Good news for kernel hackers, and especially coreboot developers like me: AMD has released the chipset documentation for the RS780 chipset, including the BIOS Developer's Guide. And these documents are being released freely and openly to the public, no NDAs required, which is great!
The coreboot community, which includes government organizations, corporations, research labs and individuals from around the world, is very excited to expand on our existing and decade-long collaboration with AMD. This collaboration has, over the years, resulted in the inclusion of coreboot into everything from some of the largest AMD-based supercomputers in the world to some of the smallest embedded systems.
Together with the recent SB700/SB710/SB750 documentation release, the Developer Guide release for the RS780 family of Integrated Chipset/Graphics Processors enables the coreboot community to support any board with AMD chipsets out there, from embedded to enthusiast desktop and high-end server boards.
This new release once again demonstrates AMD's commitment to open standards and software that provides an improved user experience and Total Cost of Ownership for users in every walk of life. One cornerstone of this openness is the availability of documentation without NDA, enabling everyone to contribute.
Coreboot is open source, so every interested developer or user can modify, tweak and extend it to their heart's content.
An additional benefit of this documentation release is flashrom support for all AMD chipsets which enables users to reflash their BIOS/firmware/coreboot from within Linux and *BSD without rebooting.
Coreboot code for the SB700 and 780 chipset family is already being worked on by Zheng Bao at AMD in his spare time and the coreboot community is happy to work with him on finishing and integrating the code into the official coreboot codebase.
We'd like to thank Sharon Troia at AMD for making these documentation releases possible.
I have mentioned the flashrom utility in my blog in the past. This is a small command line tool which allows you to update your BIOS/coreboot/firmware chips without opening the computer and without any special boot procedures.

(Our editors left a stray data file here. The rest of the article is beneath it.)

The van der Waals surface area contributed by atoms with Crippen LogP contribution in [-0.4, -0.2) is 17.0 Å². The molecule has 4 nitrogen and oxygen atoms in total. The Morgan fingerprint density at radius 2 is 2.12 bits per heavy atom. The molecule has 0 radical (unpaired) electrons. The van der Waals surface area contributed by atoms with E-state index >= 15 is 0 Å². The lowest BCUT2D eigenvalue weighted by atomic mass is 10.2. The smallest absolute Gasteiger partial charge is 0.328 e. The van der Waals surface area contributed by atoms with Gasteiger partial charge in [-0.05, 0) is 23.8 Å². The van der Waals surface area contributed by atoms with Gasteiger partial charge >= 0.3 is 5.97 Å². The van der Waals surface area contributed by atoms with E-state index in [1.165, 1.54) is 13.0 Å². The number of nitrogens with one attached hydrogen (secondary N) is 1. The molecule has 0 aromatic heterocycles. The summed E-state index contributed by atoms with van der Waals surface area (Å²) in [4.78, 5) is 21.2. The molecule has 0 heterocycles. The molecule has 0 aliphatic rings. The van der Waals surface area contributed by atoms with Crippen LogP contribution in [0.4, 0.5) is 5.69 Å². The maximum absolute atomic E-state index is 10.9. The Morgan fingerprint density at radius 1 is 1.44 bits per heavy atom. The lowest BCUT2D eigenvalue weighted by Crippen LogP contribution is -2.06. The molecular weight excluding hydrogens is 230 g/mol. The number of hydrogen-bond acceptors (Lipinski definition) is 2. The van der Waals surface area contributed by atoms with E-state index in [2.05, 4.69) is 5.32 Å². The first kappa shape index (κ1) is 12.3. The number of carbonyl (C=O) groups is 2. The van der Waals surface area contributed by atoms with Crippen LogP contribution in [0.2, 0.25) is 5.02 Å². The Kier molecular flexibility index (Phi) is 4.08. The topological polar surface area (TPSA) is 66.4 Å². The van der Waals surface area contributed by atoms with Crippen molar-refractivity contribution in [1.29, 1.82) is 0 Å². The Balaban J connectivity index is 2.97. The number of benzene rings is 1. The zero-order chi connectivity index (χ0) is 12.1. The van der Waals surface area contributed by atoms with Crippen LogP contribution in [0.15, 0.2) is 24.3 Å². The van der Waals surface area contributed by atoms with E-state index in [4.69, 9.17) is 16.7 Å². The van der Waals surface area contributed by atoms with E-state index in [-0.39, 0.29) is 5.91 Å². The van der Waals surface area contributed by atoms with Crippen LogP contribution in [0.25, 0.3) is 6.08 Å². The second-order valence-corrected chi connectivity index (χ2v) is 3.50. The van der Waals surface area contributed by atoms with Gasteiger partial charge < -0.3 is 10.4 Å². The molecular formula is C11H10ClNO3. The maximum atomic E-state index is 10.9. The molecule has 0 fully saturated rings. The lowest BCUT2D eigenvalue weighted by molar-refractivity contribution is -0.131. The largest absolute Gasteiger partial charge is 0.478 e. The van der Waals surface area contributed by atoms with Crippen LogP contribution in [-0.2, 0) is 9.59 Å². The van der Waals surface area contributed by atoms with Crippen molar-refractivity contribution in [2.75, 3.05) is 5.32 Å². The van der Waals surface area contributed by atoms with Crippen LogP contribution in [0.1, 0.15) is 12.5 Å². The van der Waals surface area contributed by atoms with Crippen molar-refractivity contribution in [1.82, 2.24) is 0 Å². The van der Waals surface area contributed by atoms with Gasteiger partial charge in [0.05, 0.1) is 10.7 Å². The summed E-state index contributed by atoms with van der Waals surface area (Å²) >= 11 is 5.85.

After nine years of development and constant improvement, we have added support for every BIOS flash ROM technology present on x86 mainboards and every flash ROM chip we ever saw in the wild.
Highlights of flashrom include:
Parallel, LPC, FWH and SPI flash interfaces.
157 flash chip families and half a dozen variants of each family.
Flash chip package agnostic. DIP32, PLCC32, DIP8, SO8/SOIC8, TSOP32, TSOP40 and more have all been verified to work.
75 different chipsets, some with multiple flash controllers.
Special mainboard enabling code for dozens of nonstandard mainboards.
No physical access needed. root access is sufficient.
No bootable floppy disk, bootable CD-ROM or other media needed.
No keyboard or monitor needed. Simply reflash remotely via SSH.
No instant reboot needed. Reflash your ROM in a running system, verify it, be happy. The new firmware will be present next time you boot.
Crossflashing and hotflashing is possible as long as the flash chips are electrically and logically compatible (same protocol). Great for recovery.
Scriptability. Reflash a whole pool of identical machines at the same time from the command line. It is recommended to check flashrom output and error codes.
Speed. flashrom is much faster than vendor flash tools.
Supports Linux, FreeBSD, DragonFly BSD, Solaris, Mac OS X. Please refer to the README for build instructions.
Please note that rewriting your flash chip can be dangerous and flashrom developers make no guarantees whatsoever. That said, many users have successfully replaced proprietary tools such as awdflash, amiflash and afudos with flashrom.
Do yourself a favor and try flashrom next time you want to upgrade your BIOS. No more floppies or bootable CD-ROMs with DOS/Windows binaries or similar crap. Run flashrom conveniently from the Linux command line, or even via SSH or serial console if you want...
When trying to port coreboot (previously LinuxBIOS) to a new mainboard you're often confronted with a big problem: the BIOS/ROM chip on the respective motherboard is soldered onto the board (i.e., not in a socket).
This means that you cannot easily (hot-)swap the chip during development or for recovery purposes. So you basically have exactly one try to flash the ROM chip with a fully working/booting coreboot image. If that goes wrong your board is bricked.
This makes it pretty much impossible to develop a coreboot port for such boards (and soldered-on ROM chips are becoming more and more common, unfortunately).
However, I've recently tried to replace the soldered-on (PLCC) ROM chip on one of my boards with a socket. What sounds pretty scary at first, especially given that I have almost non-existant soldering skills, turned out to be really not that hard. Also, it can be done with relatively cheap and readily available equipment.
The video is CC-BY-SA 3.0, music is taken from ccmixter.org and is CC-NC 3.0 licensed. Video editing was done using Kino (which uses ffmpeg2theora for Ogg Theora export).
I also tried to upload the video to Vimeo, but first they told me to install the Flash 10 abomination (and there's no way I will do that). After browsing the help/forum pages a bit I found a traditional, non-flash upload form, but that then tells me that I cannot upload Ogg Theora videos. WTF?
The Ogg Theora video support feature request has been open for more that a year. Until that issue is fixed I'll just use other video services, thanks...